Sisler High School’s Cyber Academy (Winnipeg, MB) has expanded their partnership with World Community Grid by starting a computing club to honor one of their late classmates. They have spread WCG awareness to their local community as they believe learning about grid computing at school has many positive effects.
The World Community Grid is a powerful computing platform that enables the public to support large-scale science from their own home or office. Combining individual contributions with those of large organizations, WCG condenses computational time needed by scientists to answer the world’s most pressing questions. In addition, partnering with universities and high schools enables youth outreach and education programs that help prepare the next generation.
The World Community Grid is refining the definition of WCG partners – from scientific partners (universities and research institutions that run research projects on the grid), to funding partners (e.g., Distributive) and contributing partners (e.g., volunteer teams and organizations providing unused computing resources). We also aim to expand our collaboration with high schools.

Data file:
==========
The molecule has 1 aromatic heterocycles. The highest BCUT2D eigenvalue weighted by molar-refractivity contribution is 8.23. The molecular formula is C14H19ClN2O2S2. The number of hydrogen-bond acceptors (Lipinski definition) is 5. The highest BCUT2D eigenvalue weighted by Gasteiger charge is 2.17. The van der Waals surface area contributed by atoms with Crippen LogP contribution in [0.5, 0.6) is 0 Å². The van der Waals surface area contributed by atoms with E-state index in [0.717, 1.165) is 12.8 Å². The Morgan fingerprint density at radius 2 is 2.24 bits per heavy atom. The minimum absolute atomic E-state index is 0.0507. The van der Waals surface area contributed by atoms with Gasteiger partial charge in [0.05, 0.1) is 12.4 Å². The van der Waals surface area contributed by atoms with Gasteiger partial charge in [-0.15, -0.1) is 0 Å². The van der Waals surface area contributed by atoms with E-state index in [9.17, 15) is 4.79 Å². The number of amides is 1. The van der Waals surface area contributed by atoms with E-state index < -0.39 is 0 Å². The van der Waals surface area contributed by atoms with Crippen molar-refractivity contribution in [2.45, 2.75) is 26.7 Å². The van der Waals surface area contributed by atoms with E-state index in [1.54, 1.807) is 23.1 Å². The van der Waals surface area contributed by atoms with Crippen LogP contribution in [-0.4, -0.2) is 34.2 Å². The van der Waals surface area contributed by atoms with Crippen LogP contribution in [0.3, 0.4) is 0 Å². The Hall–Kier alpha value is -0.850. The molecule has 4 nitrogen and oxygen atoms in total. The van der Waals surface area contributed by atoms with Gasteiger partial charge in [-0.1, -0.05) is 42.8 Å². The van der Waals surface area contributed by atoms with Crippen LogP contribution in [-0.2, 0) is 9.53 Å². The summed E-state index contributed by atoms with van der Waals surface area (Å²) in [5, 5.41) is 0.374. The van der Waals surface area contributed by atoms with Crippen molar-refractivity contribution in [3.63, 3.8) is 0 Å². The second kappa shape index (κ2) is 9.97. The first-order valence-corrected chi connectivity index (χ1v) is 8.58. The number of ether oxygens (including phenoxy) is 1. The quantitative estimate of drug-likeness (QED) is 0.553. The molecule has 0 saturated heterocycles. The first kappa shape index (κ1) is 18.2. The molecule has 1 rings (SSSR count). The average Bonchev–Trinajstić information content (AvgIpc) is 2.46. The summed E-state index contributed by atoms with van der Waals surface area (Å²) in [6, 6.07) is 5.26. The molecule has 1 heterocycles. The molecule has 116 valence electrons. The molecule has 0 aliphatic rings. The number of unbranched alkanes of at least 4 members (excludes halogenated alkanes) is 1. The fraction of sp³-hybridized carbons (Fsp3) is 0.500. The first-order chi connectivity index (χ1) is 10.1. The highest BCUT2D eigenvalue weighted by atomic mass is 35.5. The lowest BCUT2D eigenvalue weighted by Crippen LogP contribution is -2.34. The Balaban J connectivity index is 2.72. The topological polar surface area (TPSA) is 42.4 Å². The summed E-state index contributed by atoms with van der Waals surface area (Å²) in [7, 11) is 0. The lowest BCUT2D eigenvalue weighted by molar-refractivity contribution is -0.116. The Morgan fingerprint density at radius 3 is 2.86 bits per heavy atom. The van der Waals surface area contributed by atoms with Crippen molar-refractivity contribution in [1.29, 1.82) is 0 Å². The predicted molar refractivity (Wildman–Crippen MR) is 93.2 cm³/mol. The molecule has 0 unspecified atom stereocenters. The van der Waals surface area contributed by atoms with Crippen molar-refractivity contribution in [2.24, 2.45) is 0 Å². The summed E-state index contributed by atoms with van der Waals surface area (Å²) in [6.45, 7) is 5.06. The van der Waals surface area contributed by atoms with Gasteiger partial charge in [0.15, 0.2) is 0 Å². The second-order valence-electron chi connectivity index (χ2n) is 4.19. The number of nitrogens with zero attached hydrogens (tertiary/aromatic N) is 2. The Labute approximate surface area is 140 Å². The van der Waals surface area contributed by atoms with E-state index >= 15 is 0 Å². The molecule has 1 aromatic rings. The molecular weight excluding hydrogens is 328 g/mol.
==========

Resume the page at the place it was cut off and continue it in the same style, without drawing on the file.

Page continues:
Sisler High School’s Cyber Academy in Winnipeg, MB, Canada has been collaborating with WCG for many years, not only by donating substantial computing capacity but by engaging students with an understanding of high-performance computing and the science it enables. WCG is immensely grateful for their commitment to supporting world-changing research and sharing the platform with their local community. We recently interviewed Sisler Cyber Academy Instructor Robert Esposito and Grade 12 student Eric Easter to discuss how they integrated citizen science into their curriculum and student culture.
Sisler’s involvement with WCG started in 2015 with a grade 9 project requiring students to set up WCG on several computers. In 2018, Dylan Bucci, a 10th grade student at Sisler Cyber Academy, decided to get involved with WCG. In addition to wanting to support the goals of WCG in helping with early diagnosis of cancer, Dylan had a personal motivation since many of his family and friends had passed away from this disease. He spent many hours of his free time reconfiguring a dozen donated servers, and within a year, he contributed 168 years of processing time to World Community Grid’s cancer research (CTV news Winnipeg). He shared his enthusiasm and interest in the WCG with other students, and the volunteer base started to grow rapidly. In 2019, Dylan along with Mr. Esposito became the first volunteers to meet Dr. Jurisica and the MCM team at Krembil Research Institute in Toronto.